Stage 5: The group hangout
Here's where the buddy sparks start to fly! With the safety blanket of an already established Acquaintance (doesn't require Real Friend status, only a previous Group Hangout), there's less pressure for one on one dialogue and more opportunities to learn about this new pal's profession, college history, and theoretical last meal.
Also, there's likely to be a shared activity with which to develop a legitimate bond, a requirement to keep climbing the ladder. Luckily this usually involves beer.
Stage 6: Exchanging contact information
Some would say that social media has made this stage irrelevant, but those people are wrong. If you don't have a direct telephone contact, you're not Real Friends. It's crucial to knock this out in one of your first group hangouts, otherwise it becomes a 10-digit elephant in the room and dooms you to Permanent Acquaintance status.
This is also where another bit of friendship poison can come into play, especially when contact info has finally been shared: potential desire for romance. Ever since cooties was eradicated, the reciprocal relationship between pee-pees and va-jay-jays has been an unavoidable obstacle to friendship. No matter your level of chastity or unattractiveness, it's impossible to rule out “making the sex” as an interpersonal motive that jumps you off the friendship ladder and into the seduction tunnel. This can become complicated, whether or not said desire is mutual.
Stage 7: Group invitation
This is the friendship goal line. You're in scoring position, but the accepted strategy is a few incremental carries rather than risk throwing it all away. There's still a line of burly dudes protecting against over-disclosure or mouth-kissing, but football analogies end there, because this is where the the friendship activity ladder starts to Escher out depending on your interests.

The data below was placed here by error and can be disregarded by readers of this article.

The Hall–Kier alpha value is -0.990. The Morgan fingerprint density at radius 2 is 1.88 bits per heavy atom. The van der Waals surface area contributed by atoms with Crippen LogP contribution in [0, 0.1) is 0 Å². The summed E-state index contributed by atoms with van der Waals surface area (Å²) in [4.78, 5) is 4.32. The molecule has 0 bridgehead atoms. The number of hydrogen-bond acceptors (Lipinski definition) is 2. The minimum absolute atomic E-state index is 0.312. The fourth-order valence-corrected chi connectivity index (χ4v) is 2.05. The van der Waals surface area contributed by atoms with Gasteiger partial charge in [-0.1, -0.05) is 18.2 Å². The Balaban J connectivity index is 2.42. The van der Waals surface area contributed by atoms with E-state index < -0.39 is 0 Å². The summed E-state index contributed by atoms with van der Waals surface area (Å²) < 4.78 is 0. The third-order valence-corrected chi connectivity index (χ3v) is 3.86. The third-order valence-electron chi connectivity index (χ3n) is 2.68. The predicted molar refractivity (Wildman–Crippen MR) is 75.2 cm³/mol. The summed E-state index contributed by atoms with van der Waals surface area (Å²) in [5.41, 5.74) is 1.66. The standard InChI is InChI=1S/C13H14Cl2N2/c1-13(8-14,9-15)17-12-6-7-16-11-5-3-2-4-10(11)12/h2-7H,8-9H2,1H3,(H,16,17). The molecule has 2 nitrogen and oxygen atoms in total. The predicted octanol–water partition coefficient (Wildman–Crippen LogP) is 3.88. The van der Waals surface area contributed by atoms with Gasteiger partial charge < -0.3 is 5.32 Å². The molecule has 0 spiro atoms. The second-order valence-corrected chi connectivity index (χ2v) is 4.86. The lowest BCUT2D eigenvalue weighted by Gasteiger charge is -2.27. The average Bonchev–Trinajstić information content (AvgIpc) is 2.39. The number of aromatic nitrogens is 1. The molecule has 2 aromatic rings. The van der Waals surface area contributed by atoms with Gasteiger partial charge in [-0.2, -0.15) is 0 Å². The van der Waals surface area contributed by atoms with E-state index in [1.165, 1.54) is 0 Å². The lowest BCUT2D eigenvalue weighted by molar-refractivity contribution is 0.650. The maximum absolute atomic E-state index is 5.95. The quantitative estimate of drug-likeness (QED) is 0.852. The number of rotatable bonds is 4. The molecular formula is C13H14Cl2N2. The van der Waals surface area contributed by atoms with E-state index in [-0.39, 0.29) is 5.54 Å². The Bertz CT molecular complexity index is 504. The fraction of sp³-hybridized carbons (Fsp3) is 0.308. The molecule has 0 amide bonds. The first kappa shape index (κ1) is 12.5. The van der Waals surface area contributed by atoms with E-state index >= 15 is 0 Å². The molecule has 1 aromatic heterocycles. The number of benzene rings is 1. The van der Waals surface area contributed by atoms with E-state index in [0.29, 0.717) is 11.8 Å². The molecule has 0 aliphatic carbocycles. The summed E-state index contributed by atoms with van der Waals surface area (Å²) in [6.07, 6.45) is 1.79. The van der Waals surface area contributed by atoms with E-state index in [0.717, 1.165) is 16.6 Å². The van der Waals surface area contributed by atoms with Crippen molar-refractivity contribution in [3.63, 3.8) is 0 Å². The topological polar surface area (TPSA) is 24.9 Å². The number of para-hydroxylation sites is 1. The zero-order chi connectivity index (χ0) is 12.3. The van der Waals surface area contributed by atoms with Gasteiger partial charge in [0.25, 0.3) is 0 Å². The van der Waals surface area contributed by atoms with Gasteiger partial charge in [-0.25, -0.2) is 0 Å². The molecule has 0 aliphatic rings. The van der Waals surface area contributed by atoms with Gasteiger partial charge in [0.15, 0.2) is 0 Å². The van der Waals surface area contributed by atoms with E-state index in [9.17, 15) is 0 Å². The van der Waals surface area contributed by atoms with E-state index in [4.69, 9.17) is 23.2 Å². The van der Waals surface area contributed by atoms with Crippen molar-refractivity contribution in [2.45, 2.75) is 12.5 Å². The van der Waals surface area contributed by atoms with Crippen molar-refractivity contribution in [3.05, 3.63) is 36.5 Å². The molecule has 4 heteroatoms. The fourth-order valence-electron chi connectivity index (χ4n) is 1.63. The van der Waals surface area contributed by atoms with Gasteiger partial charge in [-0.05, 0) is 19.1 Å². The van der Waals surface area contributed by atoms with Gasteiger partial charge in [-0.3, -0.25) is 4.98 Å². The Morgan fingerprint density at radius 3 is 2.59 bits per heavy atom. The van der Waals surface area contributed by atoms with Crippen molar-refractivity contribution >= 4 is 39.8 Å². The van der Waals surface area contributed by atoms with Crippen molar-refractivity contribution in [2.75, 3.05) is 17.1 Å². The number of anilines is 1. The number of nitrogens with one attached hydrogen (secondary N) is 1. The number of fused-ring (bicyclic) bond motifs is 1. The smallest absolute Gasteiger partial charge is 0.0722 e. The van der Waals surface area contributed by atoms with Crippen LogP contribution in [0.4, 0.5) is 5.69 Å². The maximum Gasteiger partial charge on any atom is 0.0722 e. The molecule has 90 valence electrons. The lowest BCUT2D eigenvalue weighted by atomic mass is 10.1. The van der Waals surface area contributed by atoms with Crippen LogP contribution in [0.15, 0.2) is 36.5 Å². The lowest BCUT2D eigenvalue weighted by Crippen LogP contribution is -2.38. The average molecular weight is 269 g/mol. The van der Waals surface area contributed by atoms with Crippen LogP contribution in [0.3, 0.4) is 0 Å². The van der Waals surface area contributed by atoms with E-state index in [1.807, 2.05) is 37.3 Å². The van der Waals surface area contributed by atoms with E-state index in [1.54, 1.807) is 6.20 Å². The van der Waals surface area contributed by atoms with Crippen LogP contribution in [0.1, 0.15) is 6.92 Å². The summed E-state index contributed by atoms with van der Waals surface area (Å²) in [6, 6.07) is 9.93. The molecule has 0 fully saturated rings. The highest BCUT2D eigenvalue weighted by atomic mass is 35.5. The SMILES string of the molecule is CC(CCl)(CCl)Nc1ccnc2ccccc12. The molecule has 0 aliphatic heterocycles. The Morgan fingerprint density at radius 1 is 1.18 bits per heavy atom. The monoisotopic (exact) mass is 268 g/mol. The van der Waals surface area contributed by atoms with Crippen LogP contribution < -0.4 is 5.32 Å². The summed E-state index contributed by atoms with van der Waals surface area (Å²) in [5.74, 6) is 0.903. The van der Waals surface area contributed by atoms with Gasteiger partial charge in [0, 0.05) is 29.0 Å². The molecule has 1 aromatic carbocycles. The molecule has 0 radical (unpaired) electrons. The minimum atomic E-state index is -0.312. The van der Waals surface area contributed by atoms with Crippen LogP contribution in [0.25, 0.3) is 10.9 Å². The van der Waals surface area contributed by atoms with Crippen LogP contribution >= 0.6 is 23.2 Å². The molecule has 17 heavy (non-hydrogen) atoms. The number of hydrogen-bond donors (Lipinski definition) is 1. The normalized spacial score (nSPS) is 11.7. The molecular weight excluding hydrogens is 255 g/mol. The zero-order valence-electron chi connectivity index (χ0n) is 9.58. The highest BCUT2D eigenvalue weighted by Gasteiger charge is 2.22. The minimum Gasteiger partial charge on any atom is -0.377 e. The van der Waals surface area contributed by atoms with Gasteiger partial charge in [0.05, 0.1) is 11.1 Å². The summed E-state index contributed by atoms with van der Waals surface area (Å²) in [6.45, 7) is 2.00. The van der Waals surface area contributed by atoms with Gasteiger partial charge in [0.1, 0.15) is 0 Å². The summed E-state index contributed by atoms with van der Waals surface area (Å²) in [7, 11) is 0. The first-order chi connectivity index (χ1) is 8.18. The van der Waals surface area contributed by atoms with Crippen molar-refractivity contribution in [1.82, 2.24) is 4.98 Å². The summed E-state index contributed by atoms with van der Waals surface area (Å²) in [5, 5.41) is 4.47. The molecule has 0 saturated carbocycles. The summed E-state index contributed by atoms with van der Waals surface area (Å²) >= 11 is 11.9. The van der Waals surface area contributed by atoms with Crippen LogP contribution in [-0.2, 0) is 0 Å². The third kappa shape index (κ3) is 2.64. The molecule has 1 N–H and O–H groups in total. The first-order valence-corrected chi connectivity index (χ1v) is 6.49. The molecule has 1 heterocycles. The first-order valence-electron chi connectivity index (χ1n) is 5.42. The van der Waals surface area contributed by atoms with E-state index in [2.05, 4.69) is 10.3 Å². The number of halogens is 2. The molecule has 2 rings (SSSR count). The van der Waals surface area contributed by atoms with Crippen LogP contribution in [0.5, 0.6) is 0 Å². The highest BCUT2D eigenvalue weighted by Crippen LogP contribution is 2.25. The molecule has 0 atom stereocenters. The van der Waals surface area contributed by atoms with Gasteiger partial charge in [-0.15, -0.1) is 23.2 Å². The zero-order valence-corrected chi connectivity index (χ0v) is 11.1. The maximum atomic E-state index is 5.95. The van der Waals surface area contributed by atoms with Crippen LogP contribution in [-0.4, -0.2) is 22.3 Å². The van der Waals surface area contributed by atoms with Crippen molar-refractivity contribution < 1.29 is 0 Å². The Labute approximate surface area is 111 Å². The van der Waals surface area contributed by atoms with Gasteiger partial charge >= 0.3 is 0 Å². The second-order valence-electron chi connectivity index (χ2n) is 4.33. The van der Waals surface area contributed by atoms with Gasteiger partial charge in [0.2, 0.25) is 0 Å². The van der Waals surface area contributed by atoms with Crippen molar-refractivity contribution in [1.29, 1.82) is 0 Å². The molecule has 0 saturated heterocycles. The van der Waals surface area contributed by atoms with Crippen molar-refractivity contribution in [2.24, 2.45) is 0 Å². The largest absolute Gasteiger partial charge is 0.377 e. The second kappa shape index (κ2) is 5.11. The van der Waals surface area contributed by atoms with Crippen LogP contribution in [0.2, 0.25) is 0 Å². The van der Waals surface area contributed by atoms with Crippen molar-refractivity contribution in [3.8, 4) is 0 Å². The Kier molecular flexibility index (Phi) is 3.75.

Stage 8: One-on-one hangout
This is where Real Friends are born. Inviting someone to a solo hang is the first true admittance of the dirty secret that you don't have anyone better to spend time with. Those friends inside your cell phone are revealed to be #likesforlikes relationships at best. You are not nearly as busy with work as you have previously stated. It is clear that your happiest hours rarely include affordable apps.
Now, don't get too excited about having someone to go to the movies with just yet. There are still plenty of obstacles to overcome. The primary three are politics, musical tastes, and the fact that you could decide you want to get busy at any moment, depending on your sexual chemistry. The last part is great if you're single, but if you're in a relationship it's an impossible test of trust, freedom, and willingness to infuriate your partner. It's too fraught with pitfalls to address here, but there's probably something on Jezebel about it.
So you're friends... now what?
These previous eight steps were like sand slowly dropping through an hourglass, and the result is a beautiful friendship beach to lay on during Saturday afternoons and holidays.
Baseball games! Matinee films! Lunch! Camping trips! Helping you move! Posing for silly photo shoots! Lunch!
The world is your dollar-oyster happy hour, and even if you forget your wallet, your New Friend has a few extra singles with your name on them. You'll pay him back next time, because his substantial investment in reaching this stage ensures he'll be around until long after your personalities and interests have diverged. So just like that sand, you can look forward to finding this new friend in uncomfortable places for the rest of your life.
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Dan Gentile is a staff writer at Thrillist. He'd like to thank his friends for modeling for this photo shoot, even though one of them isn't at solo hangout level... yet. Follow him to sealing the friendship deal at @Dannosphere.